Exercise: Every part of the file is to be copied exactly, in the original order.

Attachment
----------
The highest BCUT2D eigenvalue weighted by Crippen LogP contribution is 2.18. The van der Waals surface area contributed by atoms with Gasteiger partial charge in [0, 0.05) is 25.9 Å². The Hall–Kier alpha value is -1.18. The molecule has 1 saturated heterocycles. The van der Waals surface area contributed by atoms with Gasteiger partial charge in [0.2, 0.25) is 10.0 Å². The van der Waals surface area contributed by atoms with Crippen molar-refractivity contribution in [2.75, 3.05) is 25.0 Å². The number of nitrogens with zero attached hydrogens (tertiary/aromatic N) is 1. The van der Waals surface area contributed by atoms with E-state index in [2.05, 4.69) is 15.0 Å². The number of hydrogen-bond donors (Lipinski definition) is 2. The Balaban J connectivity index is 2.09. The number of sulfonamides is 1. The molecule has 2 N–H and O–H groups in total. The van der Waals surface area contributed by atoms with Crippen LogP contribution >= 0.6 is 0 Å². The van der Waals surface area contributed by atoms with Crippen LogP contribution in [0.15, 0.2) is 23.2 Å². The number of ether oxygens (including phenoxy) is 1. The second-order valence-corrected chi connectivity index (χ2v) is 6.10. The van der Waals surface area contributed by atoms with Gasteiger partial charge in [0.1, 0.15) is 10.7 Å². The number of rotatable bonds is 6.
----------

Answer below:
The highest BCUT2D eigenvalue weighted by Crippen LogP contribution is 2.18. The van der Waals surface area contributed by atoms with Gasteiger partial charge in [0, 0.05) is 25.9 Å². The Hall–Kier alpha value is -1.18. The molecule has 1 saturated heterocycles. The van der Waals surface area contributed by atoms with Gasteiger partial charge in [0.2, 0.25) is 10.0 Å². The van der Waals surface area contributed by atoms with Crippen molar-refractivity contribution in [2.75, 3.05) is 25.0 Å². The number of nitrogens with zero attached hydrogens (tertiary/aromatic N) is 1. The van der Waals surface area contributed by atoms with E-state index in [2.05, 4.69) is 15.0 Å². The number of hydrogen-bond donors (Lipinski definition) is 2. The Balaban J connectivity index is 2.09. The number of sulfonamides is 1. The molecule has 2 N–H and O–H groups in total. The van der Waals surface area contributed by atoms with Crippen LogP contribution >= 0.6 is 0 Å². The van der Waals surface area contributed by atoms with Crippen LogP contribution in [0.15, 0.2) is 23.2 Å². The number of ether oxygens (including phenoxy) is 1. The second-order valence-corrected chi connectivity index (χ2v) is 6.10. The van der Waals surface area contributed by atoms with Gasteiger partial charge in [0.1, 0.15) is 10.7 Å². The number of rotatable bonds is 6.